Other programs include magic, science, storytelling an a special 20th anniversary Harry Potter event.

One of the events at Northwest Regional Library will show the movie "Harry Potter and the Chamber of Secrets" at 2 p.m. Monday, June 11.

The summer reading program also features activities for teenagers, one of which is "Totally Radical 80s Time Travel Adventure," at Northwest Regional Library. The program, for grades sixth, through 12th, will take them back to 1986 where they are finding cutting edge technology from the 1980s to get them back to present day.

Another program, "Juggling Workshop for Teens" offered at Northwest Regional Library will take place from 1 p.m. to 3 p.m. Tuesday, June 26. The program will feature professional juggler Gerard Tricarico, who will demonstrate his juggling capabilities, while teaching a few tricks to the audience.

There are also teen programs at the Cape Coral Lee County Public Library. One of which is Japanese Culture Day from 2 p.m. to 4 p.m. Thursday, July 19. Sixth through 12th grade students will enjoy Japanese snacks while creating anime and Pokemon crafts.

"We do put a lot of focus and effort into our k-12 programs," McWilliam said.

Both libraries also feature baby rhyme time and family storytime to engage those 0 to 5 years old.

"We get a lot of teachers that bring their babies over the summer," McWilliam said.

The summer reading programs are important McWilliam said because they want youngsters to enjoy reading and become lifelong learners.

"That doesn't sound very thrilling to the kids. That's why we offer the events," she said.

In addition to the six weeks of programming, McWilliam encourages everyone to visit their library and receive a free book while supplies last through Aug. 11. She said they have books for ages 0 to 18 years old . . . board books, picture books, early readers, novels, graphic novels and sci-fi graphics.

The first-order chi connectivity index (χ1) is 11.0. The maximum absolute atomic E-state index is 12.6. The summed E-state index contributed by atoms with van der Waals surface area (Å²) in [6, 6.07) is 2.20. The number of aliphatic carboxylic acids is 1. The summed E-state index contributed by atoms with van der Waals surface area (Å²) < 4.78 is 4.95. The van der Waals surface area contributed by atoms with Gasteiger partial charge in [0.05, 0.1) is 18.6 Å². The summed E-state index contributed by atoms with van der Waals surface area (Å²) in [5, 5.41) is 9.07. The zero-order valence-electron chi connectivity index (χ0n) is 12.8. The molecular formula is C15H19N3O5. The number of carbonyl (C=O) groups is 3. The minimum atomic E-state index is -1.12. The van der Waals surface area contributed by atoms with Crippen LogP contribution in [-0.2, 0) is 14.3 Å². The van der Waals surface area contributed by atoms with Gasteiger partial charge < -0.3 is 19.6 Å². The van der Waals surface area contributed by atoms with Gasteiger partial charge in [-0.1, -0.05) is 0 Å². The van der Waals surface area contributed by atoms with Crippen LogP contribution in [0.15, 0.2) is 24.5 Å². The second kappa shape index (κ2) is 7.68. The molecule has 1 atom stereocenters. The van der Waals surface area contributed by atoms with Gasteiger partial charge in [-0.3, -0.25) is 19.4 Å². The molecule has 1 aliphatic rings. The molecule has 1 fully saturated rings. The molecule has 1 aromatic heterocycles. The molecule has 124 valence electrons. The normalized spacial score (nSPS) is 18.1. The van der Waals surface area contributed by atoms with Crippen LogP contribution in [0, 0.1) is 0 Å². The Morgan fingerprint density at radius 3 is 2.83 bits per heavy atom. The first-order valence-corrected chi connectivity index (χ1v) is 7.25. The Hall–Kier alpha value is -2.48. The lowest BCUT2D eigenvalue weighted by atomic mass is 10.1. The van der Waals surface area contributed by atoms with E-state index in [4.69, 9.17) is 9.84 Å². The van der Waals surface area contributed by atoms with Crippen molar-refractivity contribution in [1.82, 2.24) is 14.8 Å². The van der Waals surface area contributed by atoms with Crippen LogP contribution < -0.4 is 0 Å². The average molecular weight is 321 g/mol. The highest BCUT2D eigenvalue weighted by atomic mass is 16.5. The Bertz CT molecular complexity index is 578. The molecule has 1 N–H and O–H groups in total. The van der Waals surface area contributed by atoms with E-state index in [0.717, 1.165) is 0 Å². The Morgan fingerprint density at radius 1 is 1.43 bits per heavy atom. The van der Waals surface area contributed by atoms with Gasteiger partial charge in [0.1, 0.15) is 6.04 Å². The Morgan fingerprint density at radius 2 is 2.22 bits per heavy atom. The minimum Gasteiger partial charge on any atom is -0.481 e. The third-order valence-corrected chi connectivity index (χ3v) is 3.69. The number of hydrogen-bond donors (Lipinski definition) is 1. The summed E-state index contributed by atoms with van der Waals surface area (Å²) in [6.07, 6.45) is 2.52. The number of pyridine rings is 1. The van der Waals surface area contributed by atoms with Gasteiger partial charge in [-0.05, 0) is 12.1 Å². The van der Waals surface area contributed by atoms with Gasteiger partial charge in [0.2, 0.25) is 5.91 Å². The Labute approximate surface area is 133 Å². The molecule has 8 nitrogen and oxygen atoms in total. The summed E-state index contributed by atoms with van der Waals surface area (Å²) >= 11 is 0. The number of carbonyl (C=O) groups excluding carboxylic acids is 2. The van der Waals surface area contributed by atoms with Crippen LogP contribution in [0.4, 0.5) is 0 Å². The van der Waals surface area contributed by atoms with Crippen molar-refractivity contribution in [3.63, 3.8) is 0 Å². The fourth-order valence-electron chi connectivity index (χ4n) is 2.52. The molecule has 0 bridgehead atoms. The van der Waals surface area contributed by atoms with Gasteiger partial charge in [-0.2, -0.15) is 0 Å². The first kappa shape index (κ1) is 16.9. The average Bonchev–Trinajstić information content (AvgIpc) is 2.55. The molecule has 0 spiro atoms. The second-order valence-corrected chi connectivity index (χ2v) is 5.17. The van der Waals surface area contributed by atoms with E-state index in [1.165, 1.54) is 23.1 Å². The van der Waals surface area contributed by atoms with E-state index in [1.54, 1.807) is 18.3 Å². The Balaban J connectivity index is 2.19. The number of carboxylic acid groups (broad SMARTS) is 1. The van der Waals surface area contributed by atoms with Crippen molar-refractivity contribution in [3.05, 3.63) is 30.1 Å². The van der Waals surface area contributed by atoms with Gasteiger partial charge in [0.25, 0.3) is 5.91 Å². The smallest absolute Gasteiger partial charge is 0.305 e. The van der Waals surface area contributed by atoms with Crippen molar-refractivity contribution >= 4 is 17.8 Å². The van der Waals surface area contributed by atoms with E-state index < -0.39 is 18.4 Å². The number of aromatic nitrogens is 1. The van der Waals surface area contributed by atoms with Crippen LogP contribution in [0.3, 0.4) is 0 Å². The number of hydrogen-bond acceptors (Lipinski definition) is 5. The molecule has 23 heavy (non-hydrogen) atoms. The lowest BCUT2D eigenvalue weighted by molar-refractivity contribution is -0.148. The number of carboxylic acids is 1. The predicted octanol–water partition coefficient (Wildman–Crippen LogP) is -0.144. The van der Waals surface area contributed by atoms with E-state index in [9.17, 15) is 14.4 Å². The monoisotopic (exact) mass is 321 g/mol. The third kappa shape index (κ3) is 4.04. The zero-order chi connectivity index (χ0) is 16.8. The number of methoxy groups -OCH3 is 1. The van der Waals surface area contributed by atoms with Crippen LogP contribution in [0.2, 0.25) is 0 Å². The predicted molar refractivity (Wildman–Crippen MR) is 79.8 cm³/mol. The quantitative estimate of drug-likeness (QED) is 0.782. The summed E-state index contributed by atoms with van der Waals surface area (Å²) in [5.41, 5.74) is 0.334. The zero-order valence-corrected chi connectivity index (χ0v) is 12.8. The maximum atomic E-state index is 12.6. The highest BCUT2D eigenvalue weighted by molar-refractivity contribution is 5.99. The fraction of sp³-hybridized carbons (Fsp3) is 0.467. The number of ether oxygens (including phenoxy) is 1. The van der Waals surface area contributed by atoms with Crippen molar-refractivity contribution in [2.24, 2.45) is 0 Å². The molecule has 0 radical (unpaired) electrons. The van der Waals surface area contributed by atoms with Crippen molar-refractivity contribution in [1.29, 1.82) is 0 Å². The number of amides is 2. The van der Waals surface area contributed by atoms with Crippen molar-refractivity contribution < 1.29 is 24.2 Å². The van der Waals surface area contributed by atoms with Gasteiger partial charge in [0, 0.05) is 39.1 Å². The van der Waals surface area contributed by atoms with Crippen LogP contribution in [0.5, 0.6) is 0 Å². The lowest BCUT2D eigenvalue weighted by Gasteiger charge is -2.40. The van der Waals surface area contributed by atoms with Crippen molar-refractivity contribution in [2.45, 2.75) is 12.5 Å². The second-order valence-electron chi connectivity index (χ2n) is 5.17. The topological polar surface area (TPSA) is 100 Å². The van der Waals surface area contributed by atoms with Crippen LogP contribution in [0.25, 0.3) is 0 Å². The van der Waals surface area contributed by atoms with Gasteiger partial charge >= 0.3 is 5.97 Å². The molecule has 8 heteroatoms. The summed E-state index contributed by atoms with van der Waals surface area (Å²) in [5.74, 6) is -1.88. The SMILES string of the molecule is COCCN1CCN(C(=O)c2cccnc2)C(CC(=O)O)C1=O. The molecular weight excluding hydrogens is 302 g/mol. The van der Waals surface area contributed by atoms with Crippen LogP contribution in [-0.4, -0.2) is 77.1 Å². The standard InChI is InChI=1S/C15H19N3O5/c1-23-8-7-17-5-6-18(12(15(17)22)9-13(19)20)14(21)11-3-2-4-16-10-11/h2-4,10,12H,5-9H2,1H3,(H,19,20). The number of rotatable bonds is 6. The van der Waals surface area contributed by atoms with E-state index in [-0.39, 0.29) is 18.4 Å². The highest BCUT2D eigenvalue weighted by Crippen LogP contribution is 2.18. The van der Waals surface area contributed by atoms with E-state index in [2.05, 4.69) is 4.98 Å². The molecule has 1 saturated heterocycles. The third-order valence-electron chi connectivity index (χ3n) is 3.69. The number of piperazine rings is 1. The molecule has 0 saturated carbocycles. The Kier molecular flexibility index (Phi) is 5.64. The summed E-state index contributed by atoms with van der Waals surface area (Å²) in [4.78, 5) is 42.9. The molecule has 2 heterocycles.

"We've been getting a lot of good feedback. We are really happy," McWilliam said about the selection of books staff took time creating.

Due to grant money, she said they were able to receive special pricing, giving them the opportunity to purchase tons of books. The books purchased are ones, she said that will "light up their faces."

"When kids sign up they can pick up a book and keep it forever," McWilliam said.

She said they have met a lot of families who share that they travel throughout the summer.

"They will have at least one book with them," McWilliam said.

There is also an adult component for the summer reading program, a Summer Reading Bingo that will help adults discover the different services and genres offered throughout the library. Folks 18 and older will receive a bingo card. Once the bingo card is completed they will be entered into a branch and systemwide drawing to win prizes.

To view a complete list of programs, visit leelibrary.net/summer.

An estimated 10,000 children participate in the summer reading program every year.